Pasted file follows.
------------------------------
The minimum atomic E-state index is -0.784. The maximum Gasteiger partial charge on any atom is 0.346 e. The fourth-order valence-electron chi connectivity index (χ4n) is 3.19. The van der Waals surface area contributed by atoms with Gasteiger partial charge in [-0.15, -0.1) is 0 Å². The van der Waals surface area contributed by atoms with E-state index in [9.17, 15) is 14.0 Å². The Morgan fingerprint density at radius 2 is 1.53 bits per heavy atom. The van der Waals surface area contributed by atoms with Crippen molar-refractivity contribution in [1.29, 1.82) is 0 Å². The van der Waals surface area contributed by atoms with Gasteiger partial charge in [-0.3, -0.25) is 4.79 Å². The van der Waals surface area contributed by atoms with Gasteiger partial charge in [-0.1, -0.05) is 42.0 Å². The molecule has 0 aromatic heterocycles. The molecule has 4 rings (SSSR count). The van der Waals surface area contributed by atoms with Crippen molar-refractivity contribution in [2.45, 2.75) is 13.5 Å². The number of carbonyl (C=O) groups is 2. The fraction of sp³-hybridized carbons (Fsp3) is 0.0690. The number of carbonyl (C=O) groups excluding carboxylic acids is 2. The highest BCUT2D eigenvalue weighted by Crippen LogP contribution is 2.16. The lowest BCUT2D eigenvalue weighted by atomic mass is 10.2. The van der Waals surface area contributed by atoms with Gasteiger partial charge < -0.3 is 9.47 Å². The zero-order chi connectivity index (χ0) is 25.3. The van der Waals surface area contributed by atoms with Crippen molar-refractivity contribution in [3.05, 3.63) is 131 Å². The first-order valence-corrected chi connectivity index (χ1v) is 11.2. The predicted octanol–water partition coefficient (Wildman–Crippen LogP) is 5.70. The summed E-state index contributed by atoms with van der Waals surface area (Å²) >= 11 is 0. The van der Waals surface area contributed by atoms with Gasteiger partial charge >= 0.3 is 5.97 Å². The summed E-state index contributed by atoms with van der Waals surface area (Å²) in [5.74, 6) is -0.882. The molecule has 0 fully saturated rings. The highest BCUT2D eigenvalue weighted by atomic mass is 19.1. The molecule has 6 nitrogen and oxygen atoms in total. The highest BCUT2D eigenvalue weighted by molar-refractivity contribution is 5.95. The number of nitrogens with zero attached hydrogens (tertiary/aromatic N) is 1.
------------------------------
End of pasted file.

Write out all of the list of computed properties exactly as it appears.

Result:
The minimum atomic E-state index is -0.784. The maximum Gasteiger partial charge on any atom is 0.346 e. The fourth-order valence-electron chi connectivity index (χ4n) is 3.19. The van der Waals surface area contributed by atoms with Gasteiger partial charge in [-0.15, -0.1) is 0 Å². The van der Waals surface area contributed by atoms with E-state index in [9.17, 15) is 14.0 Å². The Morgan fingerprint density at radius 2 is 1.53 bits per heavy atom. The van der Waals surface area contributed by atoms with Crippen molar-refractivity contribution in [1.29, 1.82) is 0 Å². The van der Waals surface area contributed by atoms with Gasteiger partial charge in [-0.3, -0.25) is 4.79 Å². The van der Waals surface area contributed by atoms with Gasteiger partial charge in [-0.1, -0.05) is 42.0 Å². The molecule has 0 aromatic heterocycles. The molecule has 4 rings (SSSR count). The van der Waals surface area contributed by atoms with Crippen molar-refractivity contribution in [2.45, 2.75) is 13.5 Å². The number of carbonyl (C=O) groups is 2. The fraction of sp³-hybridized carbons (Fsp3) is 0.0690. The number of carbonyl (C=O) groups excluding carboxylic acids is 2. The highest BCUT2D eigenvalue weighted by Crippen LogP contribution is 2.16. The lowest BCUT2D eigenvalue weighted by atomic mass is 10.2. The van der Waals surface area contributed by atoms with Gasteiger partial charge < -0.3 is 9.47 Å². The zero-order chi connectivity index (χ0) is 25.3. The van der Waals surface area contributed by atoms with Crippen molar-refractivity contribution in [3.05, 3.63) is 131 Å². The first-order valence-corrected chi connectivity index (χ1v) is 11.2. The predicted octanol–water partition coefficient (Wildman–Crippen LogP) is 5.70. The summed E-state index contributed by atoms with van der Waals surface area (Å²) >= 11 is 0. The van der Waals surface area contributed by atoms with Gasteiger partial charge >= 0.3 is 5.97 Å². The summed E-state index contributed by atoms with van der Waals surface area (Å²) in [5.74, 6) is -0.882. The molecule has 0 fully saturated rings. The highest BCUT2D eigenvalue weighted by atomic mass is 19.1. The molecule has 6 nitrogen and oxygen atoms in total. The highest BCUT2D eigenvalue weighted by molar-refractivity contribution is 5.95. The number of nitrogens with zero attached hydrogens (tertiary/aromatic N) is 1.